The new indictment said Sidoo faced a charge of conspiracy to commit money laundering, in addition to a charge of conspiracy to commit mail and wire fraud to which he has already pleaded not guilty.
VANCOUVER – Indo-Canadian businessman David Sidoo, who has been accused of participating in a college-admissions cheating scheme in the United States, said this week that he is innocent and will fight all charges against him including a new one this week of money laundering.
The statement on denial of all charges the US College Admissions scandal was released by a team of three lawyers on behalf of Sidoo on Wednesday, a day after a new indictment from the U.S. District Court in Massachusetts.
The indictment said Sidoo faced a charge of conspiracy to commit money laundering, in addition to a charge of conspiracy to commit mail and wire fraud to which he has already pleaded not guilty, reported Canadian Press.
Lawyers David Chesnoff, Richard Schonfeld, and Martin Weinberg say Sidoo strongly contests the legal and factual basis for the allegations and will rely on his defence team to defend him in future court proceedings.
Sidoo is a 59-year-old former Canadian Football League player and well-known philanthropist who is among dozens of parents, including actresses Felicity Huffman and Lori Loughlin, who have been charged in the scandal.
Huffman and 12 other parents agreed to plead guilty on Monday, while Loughlin was among 19 parents named in Tuesday’s indictment as facing a money-laundering charge. Prosecutors have said they will seek a prison sentence of between four and 10 months for Huffman, who is expected to enter her plea on May 24.
U.S. prosecutors allege in the documents that in January 2013 Sidoo wired $100,000 from a Canadian bank account to a California bank account in the name of “the Key.” Court documents describe “the Key” as a for-profit college counselling and preparation business based in Newport Beach, Calif.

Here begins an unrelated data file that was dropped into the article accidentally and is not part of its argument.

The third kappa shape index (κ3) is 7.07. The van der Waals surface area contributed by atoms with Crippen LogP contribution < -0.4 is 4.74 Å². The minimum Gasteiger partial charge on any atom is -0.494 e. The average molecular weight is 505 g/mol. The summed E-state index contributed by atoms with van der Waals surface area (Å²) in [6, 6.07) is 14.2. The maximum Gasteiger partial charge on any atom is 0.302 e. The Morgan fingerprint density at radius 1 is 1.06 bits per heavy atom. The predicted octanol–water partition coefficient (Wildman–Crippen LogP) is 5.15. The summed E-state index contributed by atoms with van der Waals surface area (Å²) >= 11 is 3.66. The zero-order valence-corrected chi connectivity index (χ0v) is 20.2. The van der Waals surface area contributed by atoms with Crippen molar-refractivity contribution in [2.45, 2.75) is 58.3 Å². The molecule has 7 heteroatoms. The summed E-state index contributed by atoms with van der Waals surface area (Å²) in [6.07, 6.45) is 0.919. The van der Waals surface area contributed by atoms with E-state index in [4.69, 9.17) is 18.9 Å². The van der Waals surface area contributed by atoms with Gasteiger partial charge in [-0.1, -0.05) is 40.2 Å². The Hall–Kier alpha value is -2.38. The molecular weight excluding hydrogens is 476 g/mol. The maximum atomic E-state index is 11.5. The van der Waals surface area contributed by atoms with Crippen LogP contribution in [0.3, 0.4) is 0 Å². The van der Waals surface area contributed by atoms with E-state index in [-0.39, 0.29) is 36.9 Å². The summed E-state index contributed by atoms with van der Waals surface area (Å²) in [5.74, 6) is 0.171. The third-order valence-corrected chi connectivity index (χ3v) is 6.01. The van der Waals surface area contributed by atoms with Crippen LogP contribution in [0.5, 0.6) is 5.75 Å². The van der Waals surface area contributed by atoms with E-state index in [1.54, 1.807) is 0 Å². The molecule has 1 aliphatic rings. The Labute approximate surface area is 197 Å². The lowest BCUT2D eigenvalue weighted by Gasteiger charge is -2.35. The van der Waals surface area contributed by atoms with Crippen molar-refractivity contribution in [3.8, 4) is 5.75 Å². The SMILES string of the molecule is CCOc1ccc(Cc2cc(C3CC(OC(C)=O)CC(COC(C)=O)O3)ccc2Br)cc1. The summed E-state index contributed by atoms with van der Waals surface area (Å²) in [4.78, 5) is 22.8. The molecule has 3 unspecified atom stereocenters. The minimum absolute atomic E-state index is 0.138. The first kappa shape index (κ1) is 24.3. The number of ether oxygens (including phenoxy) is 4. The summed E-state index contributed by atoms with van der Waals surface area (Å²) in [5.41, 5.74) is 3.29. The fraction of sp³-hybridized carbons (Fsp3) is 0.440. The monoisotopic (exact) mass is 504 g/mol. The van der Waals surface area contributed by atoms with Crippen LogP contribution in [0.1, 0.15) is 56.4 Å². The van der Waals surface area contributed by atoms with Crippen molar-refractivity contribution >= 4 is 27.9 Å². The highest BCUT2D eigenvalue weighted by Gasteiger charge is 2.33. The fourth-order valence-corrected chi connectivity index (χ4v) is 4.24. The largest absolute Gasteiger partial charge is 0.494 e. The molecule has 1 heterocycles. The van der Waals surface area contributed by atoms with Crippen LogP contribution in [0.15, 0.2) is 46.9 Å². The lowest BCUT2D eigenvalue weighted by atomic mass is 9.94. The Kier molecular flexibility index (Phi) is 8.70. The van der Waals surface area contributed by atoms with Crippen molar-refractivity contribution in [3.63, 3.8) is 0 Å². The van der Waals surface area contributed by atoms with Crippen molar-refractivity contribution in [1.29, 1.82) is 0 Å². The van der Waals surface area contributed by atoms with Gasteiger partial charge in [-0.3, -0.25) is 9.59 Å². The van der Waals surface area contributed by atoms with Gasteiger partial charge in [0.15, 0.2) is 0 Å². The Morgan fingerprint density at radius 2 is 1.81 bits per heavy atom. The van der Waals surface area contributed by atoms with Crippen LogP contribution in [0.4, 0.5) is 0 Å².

The document alleges the defendants conspired with others to “conduct and attempt to conduct financial transactions, to wit, bribe payments and other payments funneled through a purported charitable organization and a for-profit corporation, knowing that the property involved in such transactions represented the proceeds of some form of unlawful activity.”
The new charge, as well as the previous charge to commit mail and wire fraud, each come with a maximum sentence of 20 years in prison.
Sidoo is a recognized Vancouver businessman, philanthropist, former CFL player, and a mainstay figure in UBC’s athletics program.
He stepped aside from his roles as CEO of two separate companies in Vancouver after being charged.
On top of allegedly helping his own sons, according to court documents, Sidoo is accused of paying an undisclosed amount to help three “children of other co-conspirators” cheat on their SATs and ACTs between 2011 and 2017.
None of the allegations against any of the parents have been proven in court.